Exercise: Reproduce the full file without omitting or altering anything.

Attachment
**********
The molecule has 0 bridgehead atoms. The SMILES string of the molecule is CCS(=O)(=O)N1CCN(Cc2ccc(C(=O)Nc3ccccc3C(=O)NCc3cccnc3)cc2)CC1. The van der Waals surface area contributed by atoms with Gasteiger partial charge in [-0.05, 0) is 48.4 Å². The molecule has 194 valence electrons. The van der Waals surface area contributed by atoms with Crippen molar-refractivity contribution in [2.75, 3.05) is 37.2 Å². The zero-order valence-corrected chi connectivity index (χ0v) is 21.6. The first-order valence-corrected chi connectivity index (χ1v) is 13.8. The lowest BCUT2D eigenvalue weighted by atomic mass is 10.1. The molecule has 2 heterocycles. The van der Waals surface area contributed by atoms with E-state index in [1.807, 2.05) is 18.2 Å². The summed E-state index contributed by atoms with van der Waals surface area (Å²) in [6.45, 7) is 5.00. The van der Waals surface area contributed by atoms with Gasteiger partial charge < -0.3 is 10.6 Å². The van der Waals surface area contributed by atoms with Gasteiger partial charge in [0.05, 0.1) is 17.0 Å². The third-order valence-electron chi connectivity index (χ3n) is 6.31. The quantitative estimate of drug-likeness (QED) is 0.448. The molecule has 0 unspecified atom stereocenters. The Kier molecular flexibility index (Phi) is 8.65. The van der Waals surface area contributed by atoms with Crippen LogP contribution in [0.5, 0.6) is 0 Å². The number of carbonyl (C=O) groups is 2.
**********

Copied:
The molecule has 0 bridgehead atoms. The SMILES string of the molecule is CCS(=O)(=O)N1CCN(Cc2ccc(C(=O)Nc3ccccc3C(=O)NCc3cccnc3)cc2)CC1. The van der Waals surface area contributed by atoms with Gasteiger partial charge in [-0.05, 0) is 48.4 Å². The molecule has 194 valence electrons. The van der Waals surface area contributed by atoms with Crippen molar-refractivity contribution in [2.75, 3.05) is 37.2 Å². The zero-order valence-corrected chi connectivity index (χ0v) is 21.6. The first-order valence-corrected chi connectivity index (χ1v) is 13.8. The lowest BCUT2D eigenvalue weighted by atomic mass is 10.1. The molecule has 2 heterocycles. The van der Waals surface area contributed by atoms with E-state index in [1.807, 2.05) is 18.2 Å². The summed E-state index contributed by atoms with van der Waals surface area (Å²) in [6.45, 7) is 5.00. The van der Waals surface area contributed by atoms with Gasteiger partial charge < -0.3 is 10.6 Å². The van der Waals surface area contributed by atoms with Gasteiger partial charge in [0.05, 0.1) is 17.0 Å². The third-order valence-electron chi connectivity index (χ3n) is 6.31. The quantitative estimate of drug-likeness (QED) is 0.448. The molecule has 0 unspecified atom stereocenters. The Kier molecular flexibility index (Phi) is 8.65. The van der Waals surface area contributed by atoms with Crippen LogP contribution in [0.5, 0.6) is 0 Å². The number of carbonyl (C=O) groups is 2.